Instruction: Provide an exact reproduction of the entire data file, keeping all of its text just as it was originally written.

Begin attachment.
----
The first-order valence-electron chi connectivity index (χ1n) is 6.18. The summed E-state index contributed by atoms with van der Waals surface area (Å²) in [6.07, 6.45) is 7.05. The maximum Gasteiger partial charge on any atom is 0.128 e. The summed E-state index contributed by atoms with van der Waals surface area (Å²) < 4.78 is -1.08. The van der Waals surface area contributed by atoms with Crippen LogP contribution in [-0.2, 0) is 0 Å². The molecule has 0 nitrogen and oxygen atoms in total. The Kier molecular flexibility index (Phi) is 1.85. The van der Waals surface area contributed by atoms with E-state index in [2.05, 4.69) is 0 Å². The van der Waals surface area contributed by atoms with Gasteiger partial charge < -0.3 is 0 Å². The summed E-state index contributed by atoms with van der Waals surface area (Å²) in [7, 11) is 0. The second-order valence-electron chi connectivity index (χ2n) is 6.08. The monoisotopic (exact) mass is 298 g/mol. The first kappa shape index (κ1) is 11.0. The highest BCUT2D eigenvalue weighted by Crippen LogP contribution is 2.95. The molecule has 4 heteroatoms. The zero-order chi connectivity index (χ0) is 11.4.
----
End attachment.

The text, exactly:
The first-order valence-electron chi connectivity index (χ1n) is 6.18. The summed E-state index contributed by atoms with van der Waals surface area (Å²) in [6.07, 6.45) is 7.05. The maximum Gasteiger partial charge on any atom is 0.128 e. The summed E-state index contributed by atoms with van der Waals surface area (Å²) < 4.78 is -1.08. The van der Waals surface area contributed by atoms with Crippen LogP contribution in [-0.2, 0) is 0 Å². The molecule has 0 nitrogen and oxygen atoms in total. The Kier molecular flexibility index (Phi) is 1.85. The van der Waals surface area contributed by atoms with E-state index in [2.05, 4.69) is 0 Å². The van der Waals surface area contributed by atoms with Gasteiger partial charge < -0.3 is 0 Å². The summed E-state index contributed by atoms with van der Waals surface area (Å²) in [7, 11) is 0. The second-order valence-electron chi connectivity index (χ2n) is 6.08. The monoisotopic (exact) mass is 298 g/mol. The first kappa shape index (κ1) is 11.0. The highest BCUT2D eigenvalue weighted by Crippen LogP contribution is 2.95. The molecule has 4 heteroatoms. The zero-order chi connectivity index (χ0) is 11.4.